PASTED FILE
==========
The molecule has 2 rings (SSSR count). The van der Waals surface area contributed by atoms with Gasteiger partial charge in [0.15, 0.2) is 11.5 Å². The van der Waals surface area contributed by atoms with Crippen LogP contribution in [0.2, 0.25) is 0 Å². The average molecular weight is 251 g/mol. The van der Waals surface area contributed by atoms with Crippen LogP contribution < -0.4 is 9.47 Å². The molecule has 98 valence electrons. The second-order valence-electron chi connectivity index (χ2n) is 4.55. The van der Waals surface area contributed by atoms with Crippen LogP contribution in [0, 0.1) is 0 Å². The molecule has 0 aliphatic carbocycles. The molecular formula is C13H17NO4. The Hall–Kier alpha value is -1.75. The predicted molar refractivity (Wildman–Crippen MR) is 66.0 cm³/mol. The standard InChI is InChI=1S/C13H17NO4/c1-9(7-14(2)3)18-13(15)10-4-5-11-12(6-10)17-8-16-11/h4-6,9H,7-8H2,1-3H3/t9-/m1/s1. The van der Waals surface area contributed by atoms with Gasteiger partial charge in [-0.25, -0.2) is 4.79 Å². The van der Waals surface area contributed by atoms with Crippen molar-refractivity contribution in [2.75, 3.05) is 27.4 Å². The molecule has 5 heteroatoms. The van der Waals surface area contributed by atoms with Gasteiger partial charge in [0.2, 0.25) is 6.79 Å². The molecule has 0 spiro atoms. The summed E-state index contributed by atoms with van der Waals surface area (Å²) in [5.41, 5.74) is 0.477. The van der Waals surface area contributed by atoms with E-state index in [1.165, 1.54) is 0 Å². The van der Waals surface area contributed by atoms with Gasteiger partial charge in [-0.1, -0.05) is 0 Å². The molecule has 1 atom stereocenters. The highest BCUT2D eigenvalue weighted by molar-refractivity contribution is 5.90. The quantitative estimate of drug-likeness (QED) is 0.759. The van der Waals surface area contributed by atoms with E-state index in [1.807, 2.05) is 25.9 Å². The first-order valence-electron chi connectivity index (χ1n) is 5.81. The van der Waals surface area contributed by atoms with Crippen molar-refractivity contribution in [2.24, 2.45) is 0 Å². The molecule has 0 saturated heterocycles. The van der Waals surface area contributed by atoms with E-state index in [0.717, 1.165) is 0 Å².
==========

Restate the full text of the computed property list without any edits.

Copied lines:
The molecule has 2 rings (SSSR count). The van der Waals surface area contributed by atoms with Gasteiger partial charge in [0.15, 0.2) is 11.5 Å². The van der Waals surface area contributed by atoms with Crippen LogP contribution in [0.2, 0.25) is 0 Å². The average molecular weight is 251 g/mol. The van der Waals surface area contributed by atoms with Crippen LogP contribution < -0.4 is 9.47 Å². The molecule has 98 valence electrons. The second-order valence-electron chi connectivity index (χ2n) is 4.55. The van der Waals surface area contributed by atoms with Crippen LogP contribution in [0, 0.1) is 0 Å². The molecule has 0 aliphatic carbocycles. The molecular formula is C13H17NO4. The Hall–Kier alpha value is -1.75. The predicted molar refractivity (Wildman–Crippen MR) is 66.0 cm³/mol. The standard InChI is InChI=1S/C13H17NO4/c1-9(7-14(2)3)18-13(15)10-4-5-11-12(6-10)17-8-16-11/h4-6,9H,7-8H2,1-3H3/t9-/m1/s1. The van der Waals surface area contributed by atoms with Gasteiger partial charge in [-0.25, -0.2) is 4.79 Å². The van der Waals surface area contributed by atoms with Crippen molar-refractivity contribution in [2.75, 3.05) is 27.4 Å². The molecule has 5 heteroatoms. The van der Waals surface area contributed by atoms with Gasteiger partial charge in [0.2, 0.25) is 6.79 Å². The molecule has 0 spiro atoms. The summed E-state index contributed by atoms with van der Waals surface area (Å²) in [5.41, 5.74) is 0.477. The van der Waals surface area contributed by atoms with E-state index in [1.165, 1.54) is 0 Å². The van der Waals surface area contributed by atoms with Gasteiger partial charge in [-0.1, -0.05) is 0 Å². The molecule has 1 atom stereocenters. The highest BCUT2D eigenvalue weighted by molar-refractivity contribution is 5.90. The quantitative estimate of drug-likeness (QED) is 0.759. The van der Waals surface area contributed by atoms with E-state index in [1.807, 2.05) is 25.9 Å². The first-order valence-electron chi connectivity index (χ1n) is 5.81. The van der Waals surface area contributed by atoms with Crippen molar-refractivity contribution in [2.24, 2.45) is 0 Å². The molecule has 0 saturated heterocycles. The van der Waals surface area contributed by atoms with E-state index in [0.717, 1.165) is 0 Å².